The University of Southampton
University of Southampton Institutional Repository

A genetic analysis of individual differences in dissociative behaviors in childhood and adolescence

A genetic analysis of individual differences in dissociative behaviors in childhood and adolescence
A genetic analysis of individual differences in dissociative behaviors in childhood and adolescence
Background: dissociation – a pattern of general disruption in memory and consciousness – has been found to be an important cognitive component of children's and adults' coping with severe trauma. Dissociative experiences include amnesia, identity disturbance, age regression, difficulty with concentration, and trance states. Stable individual differences in dissociative behaviors may represent a dissociative tendency trait that varies in the population independent of the influence of trauma.
Method: in the current study, we examined genetic and environmental sources of variance in some of these behaviors by comparing 86 pairs of adoptive siblings and 102 pairs of full siblings from the Colorado Adoption Project (parents' and teachers' ratings), and 218 pairs of identical and 173 pairs of same-sex fraternal twins from the British Register for Child Twins (parents' ratings). The study used a dissociation scale comprised of six CBCL items.
Results: developmentally, there was no change in mean dissociation scores across middle childhood and adolescence, and individual differences were moderately stable. Both parents' and teachers' ratings showed moderate to substantial amounts of genetic and nonshared environmental variance and negligible shared environmental variance, and most of the parent–teacher agreement in their ratings was accounted for by overlapping genetic variance.
Conclusions: the results support further research into possible genetic and environmental factors that contribute to dissociative tendencies in children and adolescents.
0021-9630
522-532
Becker-Blease, Kathryn A.
5eb31a57-6374-4519-91be-2c3e6b035e10
Deater-Deckard, Kirby
ebdb8311-a883-4741-be45-bb8e1ae2d4c4
Eley, Thalia
af5a6b8d-641d-430c-b6e2-1ca5a85f353b
Freyd, Jennifer
705c0312-8679-452d-8ec1-3fa98f7ff650
Stevenson, Jim
0c85d29b-d294-43cb-ab8d-75e4737478e1
Plomin, Robert
556f296a-0ec6-4b68-b2b8-57872652b242
Becker-Blease, Kathryn A.
5eb31a57-6374-4519-91be-2c3e6b035e10
Deater-Deckard, Kirby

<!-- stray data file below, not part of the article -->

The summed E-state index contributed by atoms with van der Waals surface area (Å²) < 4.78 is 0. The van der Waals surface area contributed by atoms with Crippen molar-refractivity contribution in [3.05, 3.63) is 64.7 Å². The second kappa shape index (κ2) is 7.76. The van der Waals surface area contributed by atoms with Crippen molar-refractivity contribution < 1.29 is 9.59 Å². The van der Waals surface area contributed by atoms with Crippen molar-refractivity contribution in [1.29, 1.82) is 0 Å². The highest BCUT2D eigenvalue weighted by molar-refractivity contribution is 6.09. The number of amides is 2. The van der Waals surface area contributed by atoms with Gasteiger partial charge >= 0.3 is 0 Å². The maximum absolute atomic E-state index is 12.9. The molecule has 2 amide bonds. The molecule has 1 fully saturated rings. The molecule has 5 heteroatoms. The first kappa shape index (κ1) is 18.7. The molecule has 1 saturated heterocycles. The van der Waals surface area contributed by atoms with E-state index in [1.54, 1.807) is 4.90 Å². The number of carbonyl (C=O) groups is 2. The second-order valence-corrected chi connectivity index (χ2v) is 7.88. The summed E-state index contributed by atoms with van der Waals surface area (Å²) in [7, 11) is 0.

ebdb8311-a883-4741-be45-bb8e1ae2d4c4
Eley, Thalia
af5a6b8d-641d-430c-b6e2-1ca5a85f353b
Freyd, Jennifer
705c0312-8679-452d-8ec1-3fa98f7ff650
Stevenson, Jim
0c85d29b-d294-43cb-ab8d-75e4737478e1
Plomin, Robert
556f296a-0ec6-4b68-b2b8-57872652b242

Becker-Blease, Kathryn A., Deater-Deckard, Kirby, Eley, Thalia, Freyd, Jennifer, Stevenson, Jim and Plomin, Robert (2004) A genetic analysis of individual differences in dissociative behaviors in childhood and adolescence. Journal of Child Psychology & Psychiatry, 45 (3), 522-532. (doi:10.1111/j.1469-7610.2004.00242.x).

Record type: Article

Abstract

Background: dissociation – a pattern of general disruption in memory and consciousness – has been found to be an important cognitive component of children's and adults' coping with severe trauma. Dissociative experiences include amnesia, identity disturbance, age regression, difficulty with concentration, and trance states. Stable individual differences in dissociative behaviors may represent a dissociative tendency trait that varies in the population independent of the influence of trauma.
Method: in the current study, we examined genetic and environmental sources of variance in some of these behaviors by comparing 86 pairs of adoptive siblings and 102 pairs of full siblings from the Colorado Adoption Project (parents' and teachers' ratings), and 218 pairs of identical and 173 pairs of same-sex fraternal twins from the British Register for Child Twins (parents' ratings). The study used a dissociation scale comprised of six CBCL items.
Results: developmentally, there was no change in mean dissociation scores across middle childhood and adolescence, and individual differences were moderately stable. Both parents' and teachers' ratings showed moderate to substantial amounts of genetic and nonshared environmental variance and negligible shared environmental variance, and most of the parent–teacher agreement in their ratings was accounted for by overlapping genetic variance.
Conclusions: the results support further research into possible genetic and environmental factors that contribute to dissociative tendencies in children and adolescents.

Full text not available from this repository.

More information

Published date: 2004

Identifiers

Local EPrints ID: 40080
URI: http://eprints.soton.ac.uk/id/eprint/40080
ISSN: 0021-9630
PURE UUID: fb103059-3b3f-4cf4-910f-0f54f66b2e05

Catalogue record

Date deposited: 03 Jul 2006
Last modified: 10 May 2019 16:31

Export record

Altmetrics

Download statistics

Downloads from ePrints over the past year. Other digital versions may also be available to download e.g. from the publisher's website.

View more statistics

Atom RSS 1.0 RSS 2.0

Contact ePrints Soton: eprints@soton.ac.uk

ePrints Soton supports OAI 2.0 with a base URL of http://eprints.soton.ac.uk/cgi/oai2

This repository has been built using EPrints software, developed at the University of Southampton, but available to everyone to use.

We use cookies to ensure that we give you the best experience on our website. If you continue without changing your settings, we will assume that you are happy to receive cookies on the University of Southampton website.

×